Tax

2003 Tax Fees: $1.1 Billion and Counting

These fees accounted for roughly 23 percent of the $4.8 billion that companies paid their auditors, based on proxies filed to date.
Stephen TaubJuly 21, 2004

The nation’s largest companies shelled out at least $1.1 billion to their accounting firms last year for tax services, reported Dow Jones, citing figures from the Investor Responsibility Research Center.

That’s not a final total; according to the report, the IRRC pulled these numbers from the proxies filed by the 1,246 companies in the Standard & Poor’s 1,500 that have already held their 2004 annual meeting. Once all of the year’s proxies are filed and the research firm completes its analysis, the total tax fees will no doubt surge much higher.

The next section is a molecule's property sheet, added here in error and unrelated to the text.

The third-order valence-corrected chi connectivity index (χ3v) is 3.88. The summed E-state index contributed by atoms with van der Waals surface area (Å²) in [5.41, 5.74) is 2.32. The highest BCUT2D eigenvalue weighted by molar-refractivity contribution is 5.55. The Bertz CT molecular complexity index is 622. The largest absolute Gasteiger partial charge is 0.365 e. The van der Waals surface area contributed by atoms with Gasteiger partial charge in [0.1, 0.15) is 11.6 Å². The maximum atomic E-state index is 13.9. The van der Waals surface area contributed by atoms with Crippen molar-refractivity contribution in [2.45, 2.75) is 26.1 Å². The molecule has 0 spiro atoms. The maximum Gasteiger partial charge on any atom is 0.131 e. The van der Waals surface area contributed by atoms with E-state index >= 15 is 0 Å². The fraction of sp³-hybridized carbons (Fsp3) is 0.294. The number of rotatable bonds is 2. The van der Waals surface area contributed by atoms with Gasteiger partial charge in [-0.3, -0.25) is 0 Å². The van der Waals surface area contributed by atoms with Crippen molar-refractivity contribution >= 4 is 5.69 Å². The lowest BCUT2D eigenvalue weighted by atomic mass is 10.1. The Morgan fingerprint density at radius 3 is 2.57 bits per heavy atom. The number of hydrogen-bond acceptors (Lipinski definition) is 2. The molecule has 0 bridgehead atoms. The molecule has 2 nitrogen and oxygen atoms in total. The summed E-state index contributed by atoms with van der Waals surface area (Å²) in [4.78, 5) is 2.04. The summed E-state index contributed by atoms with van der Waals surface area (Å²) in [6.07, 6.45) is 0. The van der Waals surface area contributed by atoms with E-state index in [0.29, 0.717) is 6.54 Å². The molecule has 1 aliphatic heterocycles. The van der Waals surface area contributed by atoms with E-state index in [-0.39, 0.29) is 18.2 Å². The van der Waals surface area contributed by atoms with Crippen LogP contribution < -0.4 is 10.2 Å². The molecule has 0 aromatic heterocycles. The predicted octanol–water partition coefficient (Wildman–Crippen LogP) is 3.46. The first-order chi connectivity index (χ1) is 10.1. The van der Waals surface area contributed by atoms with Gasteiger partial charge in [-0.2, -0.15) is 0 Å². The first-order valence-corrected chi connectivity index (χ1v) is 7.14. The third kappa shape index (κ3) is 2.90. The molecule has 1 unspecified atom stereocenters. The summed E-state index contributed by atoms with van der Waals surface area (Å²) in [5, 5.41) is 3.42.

The Big Four firms reaped 99.7 percent of that $1.1 billion, noted Dow Jones, which cited the IRRC. These tax fees accounted for roughly 23 percent of the $4.8 billion that companies paid their auditors overall in 2003, according to the wire service.

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It’s hard to compare these figures with prior years since this is the first year that companies are required to offer additional details about the fees they pay to their auditors under new rules mandated by the Sarbanes-Oxley Act.

The study dovetails with prior research from the IRRC, which showed that audit fees now account for an average of about 58 percent of total fees charged by accounting firms.